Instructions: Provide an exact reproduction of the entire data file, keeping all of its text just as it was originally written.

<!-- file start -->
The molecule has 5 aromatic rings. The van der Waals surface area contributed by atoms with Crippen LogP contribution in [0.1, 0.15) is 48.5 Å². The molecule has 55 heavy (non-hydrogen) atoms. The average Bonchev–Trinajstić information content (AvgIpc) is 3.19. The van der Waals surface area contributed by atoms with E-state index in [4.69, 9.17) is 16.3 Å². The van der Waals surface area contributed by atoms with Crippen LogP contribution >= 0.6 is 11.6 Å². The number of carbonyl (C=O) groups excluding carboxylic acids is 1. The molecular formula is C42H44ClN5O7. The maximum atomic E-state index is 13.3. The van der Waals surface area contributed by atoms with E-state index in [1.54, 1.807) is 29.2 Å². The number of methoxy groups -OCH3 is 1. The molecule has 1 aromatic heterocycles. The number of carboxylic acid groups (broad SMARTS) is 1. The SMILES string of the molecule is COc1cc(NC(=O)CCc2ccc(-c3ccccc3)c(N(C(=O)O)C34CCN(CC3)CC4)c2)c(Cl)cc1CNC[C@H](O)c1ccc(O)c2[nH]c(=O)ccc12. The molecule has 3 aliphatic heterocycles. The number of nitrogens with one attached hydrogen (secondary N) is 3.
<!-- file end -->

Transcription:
The molecule has 5 aromatic rings. The van der Waals surface area contributed by atoms with Crippen LogP contribution in [0.1, 0.15) is 48.5 Å². The molecule has 55 heavy (non-hydrogen) atoms. The average Bonchev–Trinajstić information content (AvgIpc) is 3.19. The van der Waals surface area contributed by atoms with E-state index in [4.69, 9.17) is 16.3 Å². The van der Waals surface area contributed by atoms with Crippen LogP contribution >= 0.6 is 11.6 Å². The number of carbonyl (C=O) groups excluding carboxylic acids is 1. The molecular formula is C42H44ClN5O7. The maximum atomic E-state index is 13.3. The van der Waals surface area contributed by atoms with E-state index in [1.54, 1.807) is 29.2 Å². The number of methoxy groups -OCH3 is 1. The molecule has 1 aromatic heterocycles. The number of carboxylic acid groups (broad SMARTS) is 1. The SMILES string of the molecule is COc1cc(NC(=O)CCc2ccc(-c3ccccc3)c(N(C(=O)O)C34CCN(CC3)CC4)c2)c(Cl)cc1CNC[C@H](O)c1ccc(O)c2[nH]c(=O)ccc12. The molecule has 3 aliphatic heterocycles. The number of nitrogens with one attached hydrogen (secondary N) is 3.